I'm trying to do 1 post a week now that I've completed my last assignment for this year (2 papers to go though and then I have the level 5 diploma, although I do miss having a social life - I vaguely remember what it looked like!). Now, if I remember rightly, my last post involved looking at Google Reader which was one of the items infodoodads listed as 'Google Suite'. Umm I feel like crap because I didn't use it much - and I hate admitting that because I use Google Docs and Google Groups and Gmail and I like them. I think it's prob because I'm already a fan of Bloglines and hate change for the sake of change and, to be fair, prob didn't give it quite the go I should have. So it's ME not Google Reader. (Image taken from Google Reader).

I think I also covered book-related sites/blogs in that last one, as well. Which means we're up to - kaka, that doesn't make sense, eh. Ok let's switch it a bit, here's the deal for format:

  • NZ public libraries and the web 2.0 tools they may/may not be using
  • anything of interest
  • infodoodads Top 13 list (and when I run out of those I'll simply find some other list)
  • book-related sites or blogs of interest (or even just what I'm reading atm)
  • learning 2.1 tutorial (until I finish the list)

Hi de hi! Ho de ho. Ok, so I'm up to the next learning 2.1 exercise which is Thing 27 : Photobucket. I am to err create an account, search for images/videos to do with a fav book or books and save at least 2 or 3 into an album or sub-album, use the 'Find stuff' to browse, be sure to click the 'My album' tab and blog about the experience. But just before I do that I'm going to do a quick catch-up on post-win Obama news AND watch my sisters supervise their pyromaniac offspring in safetly shooting rockets. The mind boggles! Back in a few... (Image taken from the Thing 27 activity page for Learning 2.1: Explore ... Discover ... Play)

Eek, just now one of my sisters (who shall remain nameless yet forever infamous in our family stories) accidentally put a rocket in upside down and lit it...only to have it fall over and shoot the youngest sister (I have 6 sisters altogether) in the butt heh. Even funnier was that the youngest one happened to be filming it at the time so you see these lovely sparks shooting up and then sideways, then you hear a whole lot of swearing, and then suddenly the picture starts to jerk as she hotfoots it for safety. Incredibly dangerous - and awfully hilarious! Siblings provide me with endless amusement, even though my mother constantly assures me that's NOT their function. Hmmph. Really, some people are so touchy :-) (Image taken from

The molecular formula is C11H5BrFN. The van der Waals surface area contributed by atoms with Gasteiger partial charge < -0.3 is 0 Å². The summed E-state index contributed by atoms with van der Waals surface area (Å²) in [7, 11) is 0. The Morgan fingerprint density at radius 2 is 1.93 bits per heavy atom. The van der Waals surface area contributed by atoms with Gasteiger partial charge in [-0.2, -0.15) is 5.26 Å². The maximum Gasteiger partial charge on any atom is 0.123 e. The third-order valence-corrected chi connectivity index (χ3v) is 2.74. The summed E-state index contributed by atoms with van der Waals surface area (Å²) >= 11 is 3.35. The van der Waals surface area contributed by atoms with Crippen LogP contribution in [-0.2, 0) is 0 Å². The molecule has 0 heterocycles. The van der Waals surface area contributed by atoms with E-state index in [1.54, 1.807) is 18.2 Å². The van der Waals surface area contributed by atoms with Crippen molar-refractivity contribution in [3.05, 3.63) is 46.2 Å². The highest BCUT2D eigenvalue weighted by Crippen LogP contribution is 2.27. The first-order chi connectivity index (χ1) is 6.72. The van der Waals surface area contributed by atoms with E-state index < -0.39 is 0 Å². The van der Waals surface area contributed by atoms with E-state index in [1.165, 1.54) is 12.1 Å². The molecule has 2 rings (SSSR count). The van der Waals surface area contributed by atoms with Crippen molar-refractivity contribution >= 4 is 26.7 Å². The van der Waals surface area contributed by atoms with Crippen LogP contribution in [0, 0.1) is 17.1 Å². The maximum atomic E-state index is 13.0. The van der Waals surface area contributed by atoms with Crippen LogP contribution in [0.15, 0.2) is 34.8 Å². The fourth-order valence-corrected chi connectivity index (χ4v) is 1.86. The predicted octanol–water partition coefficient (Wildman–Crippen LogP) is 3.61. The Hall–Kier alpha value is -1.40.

At the time of my posting (approx 9pm) there are roughly 6,318,685,209 images (and still climbing) currently on Photobucket. Whoa! So, Photobucket - very easy process to join, once again 'catatonichataholic' came into play. A harder part is trying to think of something I've read recently that wasn't course readings related. Uhh crap, am going to hafta look up My Info D'OH. Ok, 'The great deluge : Hurricane Katrina, New Orleans, and the Mississippi Gulf Coast' by Douglas Brinkley is what I've chosen, so I've used the keywords 'hurricane katrina' to search by. I found a couple of amazing images and videos that go some way toward capturing the human emotion and widespread turmoil of the time, and you can view them in my 'katrina' album. I then clicked on 'Find Stuff' and went for the category 'Comedy & Fun' and selected a funny - which you can check out here. I think (assuming I've done it right, geez). Err I didn't enjoy searching by 'Find Stuff' at all - it seemed a tad bit random. I know - that's not a bad thing but it could be the lateness of the hour but random so does not appeal to me at 11pm at night. Other than my grumpiness it's actually a very easy-to-use site and, maybe tomorrow, I'll enjoy the experience a lot more! (Image taken from my Photobucket account).

My overall opinion is not worth the toilet paper it's written on (or whatever the cyber equivalent is heh) BUT I like it, what I've seen/used. It's different from Flickr - not better or worse, just different. I do remember a colleague telling me that he had a Photobucket account and a lot of his images, which he got from other Photobucket users, were removed from his account - copyright reasons, I think? Which I find slightly funny because I read somewhere that whatever images are in Photobucket are fair game for any and all users to access as long as it's not for commercial purposes. It kinda soured him on the idea of it, understandbly so, and that made me a bit wary about this exercise.

Cripes, one of these days I'm going to write a small-ish post. YEAH RIGHT ;0)